Obviously touching the multimeter while it's connected could be fatal, so you have to set the whole thing up, retreat to safe distance, and then turn it on.

• Just to be clear, you're worried about arcing between the multimeter/cables and the hot/ground parts of the circuit? Commented May 4, 2017 at 6:47
• Yes, and the user! Commented May 4, 2017 at 8:59
• Yes, of course. However, that hazard is eliminated if the equipment is set in advance, before the circuit is energized, as you wrote. Commented May 4, 2017 at 10:55

Simple:

1. Use a coil meter;

2. Use a high linearity opticoupler;

3. Use a digitally isolated meter;

4. Use a module to convert it locally and transmit the readings digitally via couplers;

...

The sky is the limit.

• 30 kV optocouplers are not exactly standard, and will be very hard to find. Of course, you can roll your own using fiber optics, but that's not what you call a beginner's project. Commented May 4, 2017 at 1:05
• Huh? I'd call playing around with 30kV alone not a beginners project. Commented May 4, 2017 at 4:24
• 1. So, basically an analog ammeter. Thanks for 2+3. Commented May 4, 2017 at 6:59

Corona starts first as a Partial Discharge due to surface contaminants and oscillates like a Unijunction RC cct. Are you trying to measure AC,DC or corona current? I would use a 1 turn current loop around high tension insulated wire with 50 Ohm coax and 50 termination into a schottky diode FET buffer to measure DC or a LeCroy scope to see current pulse. As I have done before.

To understand corona or fix it>?

To fix , connect jumper to short any HV charge, clean thoroughly offending surfaces with good IPA (isoprop.alc.) and coat surfaces with silicone RTV.

To understand? ask a better question and don't use DMM's You will get false readings from high L fly leads and antenna effects.

Don't worry about past and future life.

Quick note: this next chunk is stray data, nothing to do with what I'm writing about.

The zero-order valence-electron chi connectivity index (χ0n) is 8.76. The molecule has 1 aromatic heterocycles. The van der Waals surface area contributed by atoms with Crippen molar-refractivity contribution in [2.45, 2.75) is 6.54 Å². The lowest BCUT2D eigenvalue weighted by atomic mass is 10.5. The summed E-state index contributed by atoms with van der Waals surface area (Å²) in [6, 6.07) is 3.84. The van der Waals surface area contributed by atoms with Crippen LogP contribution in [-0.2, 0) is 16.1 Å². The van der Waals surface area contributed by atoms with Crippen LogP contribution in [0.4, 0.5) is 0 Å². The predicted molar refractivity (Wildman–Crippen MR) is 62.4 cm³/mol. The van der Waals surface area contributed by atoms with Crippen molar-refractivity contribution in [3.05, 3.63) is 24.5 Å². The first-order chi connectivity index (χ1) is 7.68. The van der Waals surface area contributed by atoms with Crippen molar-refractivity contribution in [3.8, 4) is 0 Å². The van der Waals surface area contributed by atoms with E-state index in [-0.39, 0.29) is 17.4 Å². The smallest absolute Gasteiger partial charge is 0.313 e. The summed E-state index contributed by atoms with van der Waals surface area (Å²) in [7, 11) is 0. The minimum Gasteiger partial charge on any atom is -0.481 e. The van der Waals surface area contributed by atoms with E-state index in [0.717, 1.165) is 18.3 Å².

This is the only one that counts.

• I'm using a non-isolated PS, 0V side earthed. An electrode is held at high voltage. The electrode might reside at physical distances from the earth comparable/smaller than its distance to the 0V electrode. Certain levels of corona at the HV electrode (either to the 0V electrode or to earth) are desired. At this stage I just want to measure the total average current requirements of the circuit, and their dependence on the distance & orientation of the electrode w.r.t. earth. I asked a simple question to which I knew the answer in order to be sure (HV risks and all). Thank you for your help. Commented May 6, 2017 at 12:54
• A small singe turn current loop to coax terminated with 50 Ohms is best method with 1GHz DSO as rise time is <<1ns to peak current,. Commented May 6, 2017 at 15:02
• Could you please elaborate a bit more on the ''small singe turn current loop''? Do you mean a closed-loop hall effect sensor such as LTS 25-NP or something else entirely? Commented May 7, 2017 at 5:43
• No I meant exactly as I said. 50Ohm Coax with a short loop from centre to shield around current carrying discharge into a 50 OHm LeCroy scope or equiv. Commented May 7, 2017 at 13:15
• What's the principle? According to Faraday's law an induced EMF is equal to the change of magnetic field flux through the loop, which in turn is proportional to the current in the wire. If I understand correctly this setup will measure the changes in current. Are you suggesting to use integration on the scope? What am I missing? Commented May 7, 2017 at 17:46